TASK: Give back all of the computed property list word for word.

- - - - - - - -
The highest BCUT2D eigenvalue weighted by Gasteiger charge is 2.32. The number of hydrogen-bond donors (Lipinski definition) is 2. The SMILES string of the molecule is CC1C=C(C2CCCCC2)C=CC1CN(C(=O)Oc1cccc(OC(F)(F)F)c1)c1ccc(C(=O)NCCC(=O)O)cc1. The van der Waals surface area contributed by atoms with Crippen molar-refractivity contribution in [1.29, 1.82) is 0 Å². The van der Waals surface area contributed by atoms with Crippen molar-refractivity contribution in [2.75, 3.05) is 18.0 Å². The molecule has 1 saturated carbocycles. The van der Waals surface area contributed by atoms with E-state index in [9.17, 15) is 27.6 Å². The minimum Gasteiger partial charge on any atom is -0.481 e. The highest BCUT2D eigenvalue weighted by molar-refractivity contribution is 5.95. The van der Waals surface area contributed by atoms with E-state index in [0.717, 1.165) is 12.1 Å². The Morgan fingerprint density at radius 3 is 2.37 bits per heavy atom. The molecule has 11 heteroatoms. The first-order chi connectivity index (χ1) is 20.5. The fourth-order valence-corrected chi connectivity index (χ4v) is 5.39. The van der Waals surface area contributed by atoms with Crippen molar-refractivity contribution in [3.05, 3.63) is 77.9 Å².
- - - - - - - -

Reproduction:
The highest BCUT2D eigenvalue weighted by Gasteiger charge is 2.32. The number of hydrogen-bond donors (Lipinski definition) is 2. The SMILES string of the molecule is CC1C=C(C2CCCCC2)C=CC1CN(C(=O)Oc1cccc(OC(F)(F)F)c1)c1ccc(C(=O)NCCC(=O)O)cc1. The van der Waals surface area contributed by atoms with Crippen molar-refractivity contribution in [1.29, 1.82) is 0 Å². The van der Waals surface area contributed by atoms with Crippen molar-refractivity contribution in [2.75, 3.05) is 18.0 Å². The molecule has 1 saturated carbocycles. The van der Waals surface area contributed by atoms with E-state index in [9.17, 15) is 27.6 Å². The minimum Gasteiger partial charge on any atom is -0.481 e. The highest BCUT2D eigenvalue weighted by molar-refractivity contribution is 5.95. The van der Waals surface area contributed by atoms with E-state index in [0.717, 1.165) is 12.1 Å². The Morgan fingerprint density at radius 3 is 2.37 bits per heavy atom. The molecule has 11 heteroatoms. The first-order chi connectivity index (χ1) is 20.5. The fourth-order valence-corrected chi connectivity index (χ4v) is 5.39. The van der Waals surface area contributed by atoms with Crippen molar-refractivity contribution in [3.05, 3.63) is 77.9 Å².